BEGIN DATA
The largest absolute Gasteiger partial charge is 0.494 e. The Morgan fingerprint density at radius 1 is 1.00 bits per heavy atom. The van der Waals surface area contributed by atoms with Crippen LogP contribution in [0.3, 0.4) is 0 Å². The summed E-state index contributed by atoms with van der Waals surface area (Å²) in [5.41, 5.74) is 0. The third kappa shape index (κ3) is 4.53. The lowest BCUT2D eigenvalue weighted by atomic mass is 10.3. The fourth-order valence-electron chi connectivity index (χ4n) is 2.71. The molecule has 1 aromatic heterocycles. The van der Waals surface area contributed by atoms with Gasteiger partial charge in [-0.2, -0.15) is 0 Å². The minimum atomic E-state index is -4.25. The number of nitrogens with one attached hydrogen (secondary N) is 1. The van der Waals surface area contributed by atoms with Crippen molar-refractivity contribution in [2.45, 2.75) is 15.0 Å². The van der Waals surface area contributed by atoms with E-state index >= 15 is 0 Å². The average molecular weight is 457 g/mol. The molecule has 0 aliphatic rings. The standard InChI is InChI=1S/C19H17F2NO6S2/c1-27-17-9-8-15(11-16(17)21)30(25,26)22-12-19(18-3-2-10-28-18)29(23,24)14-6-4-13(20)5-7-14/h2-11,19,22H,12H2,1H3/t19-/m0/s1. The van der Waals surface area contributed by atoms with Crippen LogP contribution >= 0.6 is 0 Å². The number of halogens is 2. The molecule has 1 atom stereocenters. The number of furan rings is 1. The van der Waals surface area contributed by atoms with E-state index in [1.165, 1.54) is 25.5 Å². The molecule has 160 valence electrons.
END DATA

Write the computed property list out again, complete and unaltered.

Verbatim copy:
The largest absolute Gasteiger partial charge is 0.494 e. The Morgan fingerprint density at radius 1 is 1.00 bits per heavy atom. The van der Waals surface area contributed by atoms with Crippen LogP contribution in [0.3, 0.4) is 0 Å². The summed E-state index contributed by atoms with van der Waals surface area (Å²) in [5.41, 5.74) is 0. The third kappa shape index (κ3) is 4.53. The lowest BCUT2D eigenvalue weighted by atomic mass is 10.3. The fourth-order valence-electron chi connectivity index (χ4n) is 2.71. The molecule has 1 aromatic heterocycles. The van der Waals surface area contributed by atoms with Gasteiger partial charge in [-0.2, -0.15) is 0 Å². The minimum atomic E-state index is -4.25. The number of nitrogens with one attached hydrogen (secondary N) is 1. The van der Waals surface area contributed by atoms with Crippen molar-refractivity contribution in [2.45, 2.75) is 15.0 Å². The van der Waals surface area contributed by atoms with E-state index >= 15 is 0 Å². The average molecular weight is 457 g/mol. The molecule has 0 aliphatic rings. The standard InChI is InChI=1S/C19H17F2NO6S2/c1-27-17-9-8-15(11-16(17)21)30(25,26)22-12-19(18-3-2-10-28-18)29(23,24)14-6-4-13(20)5-7-14/h2-11,19,22H,12H2,1H3/t19-/m0/s1. The van der Waals surface area contributed by atoms with Crippen LogP contribution >= 0.6 is 0 Å². The number of halogens is 2. The molecule has 1 atom stereocenters. The number of furan rings is 1. The van der Waals surface area contributed by atoms with E-state index in [1.165, 1.54) is 25.5 Å². The molecule has 160 valence electrons.